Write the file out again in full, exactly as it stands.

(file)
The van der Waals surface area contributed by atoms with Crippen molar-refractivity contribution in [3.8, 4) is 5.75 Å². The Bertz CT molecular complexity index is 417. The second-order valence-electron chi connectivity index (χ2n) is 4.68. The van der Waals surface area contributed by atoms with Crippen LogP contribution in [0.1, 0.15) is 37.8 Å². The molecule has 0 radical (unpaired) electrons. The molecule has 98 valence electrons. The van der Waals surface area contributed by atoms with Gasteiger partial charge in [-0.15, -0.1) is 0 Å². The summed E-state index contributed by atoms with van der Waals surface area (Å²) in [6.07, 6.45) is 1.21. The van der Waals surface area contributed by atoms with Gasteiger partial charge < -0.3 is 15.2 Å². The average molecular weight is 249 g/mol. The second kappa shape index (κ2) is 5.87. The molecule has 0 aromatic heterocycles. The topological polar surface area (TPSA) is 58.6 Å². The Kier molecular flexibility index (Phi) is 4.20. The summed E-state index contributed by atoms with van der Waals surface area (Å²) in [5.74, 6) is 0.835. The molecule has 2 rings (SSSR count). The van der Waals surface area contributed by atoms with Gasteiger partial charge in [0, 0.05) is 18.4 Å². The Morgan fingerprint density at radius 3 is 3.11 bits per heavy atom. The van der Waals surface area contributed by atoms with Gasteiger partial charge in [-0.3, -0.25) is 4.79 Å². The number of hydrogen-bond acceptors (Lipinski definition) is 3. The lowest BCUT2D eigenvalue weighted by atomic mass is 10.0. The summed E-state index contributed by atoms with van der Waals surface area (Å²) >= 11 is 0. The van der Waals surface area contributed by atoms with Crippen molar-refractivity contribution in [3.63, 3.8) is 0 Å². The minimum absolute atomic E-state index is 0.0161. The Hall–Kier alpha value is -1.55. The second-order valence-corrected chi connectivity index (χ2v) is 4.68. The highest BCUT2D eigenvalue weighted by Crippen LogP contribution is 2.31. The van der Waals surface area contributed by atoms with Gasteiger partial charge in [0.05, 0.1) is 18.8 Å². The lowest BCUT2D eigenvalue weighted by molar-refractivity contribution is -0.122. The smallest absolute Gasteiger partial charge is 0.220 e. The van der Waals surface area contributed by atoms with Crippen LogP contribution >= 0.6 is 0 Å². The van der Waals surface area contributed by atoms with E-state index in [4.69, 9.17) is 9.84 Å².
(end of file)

The van der Waals surface area contributed by atoms with Crippen molar-refractivity contribution in [3.8, 4) is 5.75 Å². The Bertz CT molecular complexity index is 417. The second-order valence-electron chi connectivity index (χ2n) is 4.68. The van der Waals surface area contributed by atoms with Crippen LogP contribution in [0.1, 0.15) is 37.8 Å². The molecule has 0 radical (unpaired) electrons. The molecule has 98 valence electrons. The van der Waals surface area contributed by atoms with Gasteiger partial charge in [-0.15, -0.1) is 0 Å². The summed E-state index contributed by atoms with van der Waals surface area (Å²) in [6.07, 6.45) is 1.21. The van der Waals surface area contributed by atoms with Gasteiger partial charge < -0.3 is 15.2 Å². The average molecular weight is 249 g/mol. The second kappa shape index (κ2) is 5.87. The molecule has 0 aromatic heterocycles. The topological polar surface area (TPSA) is 58.6 Å². The Kier molecular flexibility index (Phi) is 4.20. The summed E-state index contributed by atoms with van der Waals surface area (Å²) in [5.74, 6) is 0.835. The molecule has 2 rings (SSSR count). The van der Waals surface area contributed by atoms with Gasteiger partial charge in [0, 0.05) is 18.4 Å². The Morgan fingerprint density at radius 3 is 3.11 bits per heavy atom. The van der Waals surface area contributed by atoms with Gasteiger partial charge in [-0.3, -0.25) is 4.79 Å². The number of hydrogen-bond acceptors (Lipinski definition) is 3. The lowest BCUT2D eigenvalue weighted by atomic mass is 10.0. The summed E-state index contributed by atoms with van der Waals surface area (Å²) >= 11 is 0. The van der Waals surface area contributed by atoms with Crippen molar-refractivity contribution in [3.63, 3.8) is 0 Å². The minimum absolute atomic E-state index is 0.0161. The Hall–Kier alpha value is -1.55. The second-order valence-corrected chi connectivity index (χ2v) is 4.68. The highest BCUT2D eigenvalue weighted by Crippen LogP contribution is 2.31. The van der Waals surface area contributed by atoms with Gasteiger partial charge in [0.05, 0.1) is 18.8 Å². The lowest BCUT2D eigenvalue weighted by molar-refractivity contribution is -0.122. The smallest absolute Gasteiger partial charge is 0.220 e. The van der Waals surface area contributed by atoms with Crippen LogP contribution >= 0.6 is 0 Å². The van der Waals surface area contributed by atoms with E-state index in [4.69, 9.17) is 9.84 Å².